Unlocking Inner Depths: Psychodynamic Therapy for Anxiety Relief

Unlocking Inner Depths: Psychodynamic Therapy for Anxiety Relief

Are you tired of living in the grip of anxiety, constantly battling with your racing thoughts and overwhelming fears? If so, psychodynamic therapy may hold the key to unlocking inner depths and finding relief. This therapeutic approach delves into the unconscious mind, aiming to uncover unresolved conflicts and past traumas that are fueling your anxiety.

On Psychoanalysis and Horror

On Psychoanalysis and Horror

Richard Reinhardt

Apropos a recent article he co-authored with Leah Gipson titled “Against Diagnosing the Spirit: A Note on the Clinic of Spirit Possession,” and recently published in Penumbr(a), Depth Counseling clinician Richard Reinhardt discusses how, in the course of a psychoanalysis, that which once seemed horrifying might come to be welcomed as beautiful.

Depressive Personality Styles: an In-Depth Discussion

Depressive Personality Styles: an In-Depth Discussion

Kathryn Levison, BA

One of the most widely studied personality styles, no discourse on a depressive personality’s approach to coping with life can be all-inclusive. Even author and psychoanalyst Nancy McWilliams wrote twice as much on depression as all the other chapters in her reference text, Psychoanalytic Diagnosis. Therefore, while this writing is packed with information, the data on depression can be daunting. Still, Kathryn Levison strives to present the most apropos data along with plenty of resources and references for further exploration of depression and depressive personalities.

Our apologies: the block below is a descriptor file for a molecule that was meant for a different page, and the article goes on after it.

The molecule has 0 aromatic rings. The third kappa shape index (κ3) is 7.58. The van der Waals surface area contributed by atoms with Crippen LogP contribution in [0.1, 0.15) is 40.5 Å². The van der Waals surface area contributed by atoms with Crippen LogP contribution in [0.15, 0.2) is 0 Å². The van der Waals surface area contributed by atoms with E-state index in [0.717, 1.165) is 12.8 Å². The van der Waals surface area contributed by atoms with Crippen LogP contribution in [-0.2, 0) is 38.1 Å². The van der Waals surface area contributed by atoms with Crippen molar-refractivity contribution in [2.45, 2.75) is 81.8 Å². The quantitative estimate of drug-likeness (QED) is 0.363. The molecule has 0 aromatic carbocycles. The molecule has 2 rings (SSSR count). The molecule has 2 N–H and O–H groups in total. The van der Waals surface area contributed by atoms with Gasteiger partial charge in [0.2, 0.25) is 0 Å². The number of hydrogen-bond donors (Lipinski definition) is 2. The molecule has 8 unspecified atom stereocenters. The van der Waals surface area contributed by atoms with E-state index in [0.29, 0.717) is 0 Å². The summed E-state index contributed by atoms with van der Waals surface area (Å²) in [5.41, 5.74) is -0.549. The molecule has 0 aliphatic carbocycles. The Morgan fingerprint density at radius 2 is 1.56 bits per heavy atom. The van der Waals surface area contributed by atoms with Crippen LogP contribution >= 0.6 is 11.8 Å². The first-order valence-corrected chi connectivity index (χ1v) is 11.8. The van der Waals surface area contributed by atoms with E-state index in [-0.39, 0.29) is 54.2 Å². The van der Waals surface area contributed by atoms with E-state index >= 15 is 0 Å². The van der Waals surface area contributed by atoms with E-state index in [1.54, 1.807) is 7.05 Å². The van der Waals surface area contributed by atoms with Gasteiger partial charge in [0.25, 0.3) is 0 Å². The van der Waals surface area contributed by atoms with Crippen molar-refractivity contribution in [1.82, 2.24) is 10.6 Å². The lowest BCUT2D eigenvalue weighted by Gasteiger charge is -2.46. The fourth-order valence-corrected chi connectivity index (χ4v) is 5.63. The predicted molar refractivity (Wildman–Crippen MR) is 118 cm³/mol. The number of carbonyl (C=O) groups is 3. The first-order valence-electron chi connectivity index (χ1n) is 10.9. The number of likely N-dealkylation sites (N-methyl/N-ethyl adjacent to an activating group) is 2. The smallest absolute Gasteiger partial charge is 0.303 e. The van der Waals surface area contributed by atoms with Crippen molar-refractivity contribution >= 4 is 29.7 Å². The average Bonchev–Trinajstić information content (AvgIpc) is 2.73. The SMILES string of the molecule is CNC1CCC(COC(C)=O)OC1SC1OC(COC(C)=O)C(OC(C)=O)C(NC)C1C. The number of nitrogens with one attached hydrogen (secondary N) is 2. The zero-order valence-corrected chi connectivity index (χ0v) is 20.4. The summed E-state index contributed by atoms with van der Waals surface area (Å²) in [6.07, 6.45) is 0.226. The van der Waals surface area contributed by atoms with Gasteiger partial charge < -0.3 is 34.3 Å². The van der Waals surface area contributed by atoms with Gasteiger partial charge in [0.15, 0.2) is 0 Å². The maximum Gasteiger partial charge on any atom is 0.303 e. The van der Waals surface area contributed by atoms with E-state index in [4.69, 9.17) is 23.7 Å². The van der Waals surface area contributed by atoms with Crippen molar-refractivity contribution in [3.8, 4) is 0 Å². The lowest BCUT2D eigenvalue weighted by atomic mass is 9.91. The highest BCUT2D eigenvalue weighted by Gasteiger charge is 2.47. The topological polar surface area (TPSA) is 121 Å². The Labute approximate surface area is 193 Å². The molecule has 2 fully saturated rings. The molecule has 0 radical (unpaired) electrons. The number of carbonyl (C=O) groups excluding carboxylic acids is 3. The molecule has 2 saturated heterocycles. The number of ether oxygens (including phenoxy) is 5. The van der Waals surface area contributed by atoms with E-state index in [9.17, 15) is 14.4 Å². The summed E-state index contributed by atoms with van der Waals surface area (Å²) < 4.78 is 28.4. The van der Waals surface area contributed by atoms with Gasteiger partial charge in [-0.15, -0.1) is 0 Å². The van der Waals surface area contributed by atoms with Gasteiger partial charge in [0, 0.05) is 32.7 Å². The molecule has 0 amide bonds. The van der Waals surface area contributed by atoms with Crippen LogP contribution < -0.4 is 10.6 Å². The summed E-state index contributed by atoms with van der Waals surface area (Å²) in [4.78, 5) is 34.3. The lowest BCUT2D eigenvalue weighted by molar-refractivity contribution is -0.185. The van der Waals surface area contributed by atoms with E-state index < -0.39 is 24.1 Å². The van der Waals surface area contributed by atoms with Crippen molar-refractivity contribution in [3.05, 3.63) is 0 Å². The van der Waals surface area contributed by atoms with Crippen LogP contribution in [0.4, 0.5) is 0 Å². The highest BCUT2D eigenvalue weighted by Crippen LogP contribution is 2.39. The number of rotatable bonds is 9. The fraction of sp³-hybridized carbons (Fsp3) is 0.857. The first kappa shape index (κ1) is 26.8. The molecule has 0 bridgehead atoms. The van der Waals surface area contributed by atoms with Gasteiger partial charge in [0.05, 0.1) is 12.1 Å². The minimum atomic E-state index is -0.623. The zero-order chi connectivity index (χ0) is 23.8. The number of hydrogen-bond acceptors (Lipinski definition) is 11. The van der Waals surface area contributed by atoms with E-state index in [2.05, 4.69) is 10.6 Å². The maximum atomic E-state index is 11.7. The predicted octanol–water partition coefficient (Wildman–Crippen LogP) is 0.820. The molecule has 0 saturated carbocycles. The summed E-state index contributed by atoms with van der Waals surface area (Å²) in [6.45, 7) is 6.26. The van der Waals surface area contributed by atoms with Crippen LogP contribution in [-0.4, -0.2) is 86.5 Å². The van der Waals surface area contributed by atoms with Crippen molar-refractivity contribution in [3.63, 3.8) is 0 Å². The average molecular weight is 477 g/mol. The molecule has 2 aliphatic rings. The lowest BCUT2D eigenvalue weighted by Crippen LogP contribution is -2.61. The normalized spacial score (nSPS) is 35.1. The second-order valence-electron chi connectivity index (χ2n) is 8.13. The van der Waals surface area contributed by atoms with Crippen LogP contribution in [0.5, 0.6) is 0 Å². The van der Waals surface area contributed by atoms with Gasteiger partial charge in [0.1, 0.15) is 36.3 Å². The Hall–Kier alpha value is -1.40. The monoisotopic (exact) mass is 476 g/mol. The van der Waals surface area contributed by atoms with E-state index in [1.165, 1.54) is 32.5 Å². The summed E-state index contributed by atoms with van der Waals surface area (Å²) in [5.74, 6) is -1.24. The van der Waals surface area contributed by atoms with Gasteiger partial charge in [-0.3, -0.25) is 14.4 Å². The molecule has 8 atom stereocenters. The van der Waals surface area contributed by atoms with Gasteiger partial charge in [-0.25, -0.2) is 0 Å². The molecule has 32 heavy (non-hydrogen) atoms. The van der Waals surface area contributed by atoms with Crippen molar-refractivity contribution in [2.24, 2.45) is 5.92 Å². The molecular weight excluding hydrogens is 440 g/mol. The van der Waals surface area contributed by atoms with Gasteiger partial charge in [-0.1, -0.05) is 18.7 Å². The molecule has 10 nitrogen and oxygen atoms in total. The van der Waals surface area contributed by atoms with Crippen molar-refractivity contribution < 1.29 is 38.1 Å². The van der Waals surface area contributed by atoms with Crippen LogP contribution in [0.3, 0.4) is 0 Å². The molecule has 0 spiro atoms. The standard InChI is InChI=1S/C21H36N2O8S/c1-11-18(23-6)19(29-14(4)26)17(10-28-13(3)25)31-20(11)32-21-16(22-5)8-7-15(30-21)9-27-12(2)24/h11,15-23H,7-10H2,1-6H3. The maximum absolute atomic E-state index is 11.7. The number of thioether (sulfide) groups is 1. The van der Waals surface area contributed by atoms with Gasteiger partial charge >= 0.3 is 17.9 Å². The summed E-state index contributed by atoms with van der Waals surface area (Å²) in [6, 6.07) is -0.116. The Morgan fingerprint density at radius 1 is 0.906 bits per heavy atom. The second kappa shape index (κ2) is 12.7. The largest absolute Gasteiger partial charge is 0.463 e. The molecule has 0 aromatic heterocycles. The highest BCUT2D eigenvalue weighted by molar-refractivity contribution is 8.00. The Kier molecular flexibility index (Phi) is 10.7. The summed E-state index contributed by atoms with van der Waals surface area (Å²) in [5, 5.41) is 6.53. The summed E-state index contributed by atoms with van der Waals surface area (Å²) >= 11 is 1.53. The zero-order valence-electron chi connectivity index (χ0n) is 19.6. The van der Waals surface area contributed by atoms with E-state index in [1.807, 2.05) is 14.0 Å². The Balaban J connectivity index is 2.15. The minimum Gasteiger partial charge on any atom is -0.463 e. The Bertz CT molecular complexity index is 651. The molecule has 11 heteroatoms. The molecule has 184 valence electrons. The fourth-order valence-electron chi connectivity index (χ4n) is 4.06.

How to Decolonize Psychoanalysis

How to Decolonize Psychoanalysis

Micaiah Warren

Today, America is becoming more inclusive than it has ever been. In order to make room for diversity and inclusion, we must continue to restructure ourselves in order to adapt to a multiculturally focused environment. Author Micaiah Warren discusses perspectives and strategies that the practice of psychoanalysis and the psychological community at large can adopt to that end.

The Surprising Root of Manic Character Patterns

The Surprising Root of Manic Character Patterns

Kathryn Levison, BA

How can an upbeat person have a gloomy undercurrent to their otherwise personable nature? Why would someone who’s “always happy and productive” suddenly turn irritable but then shift back to their usual cheerful self? And who wouldn’t feel steamrollered and sad when someone or something dear to their heart is suddenly and unexpectedly stripped away? Drawing on psychoanalyst Nancy McWilliams’ theories, two classic concepts from Freud and Jung, and her own personal experiences, Kathryn Levison offers an answer that is both surprising and surprisingly logical.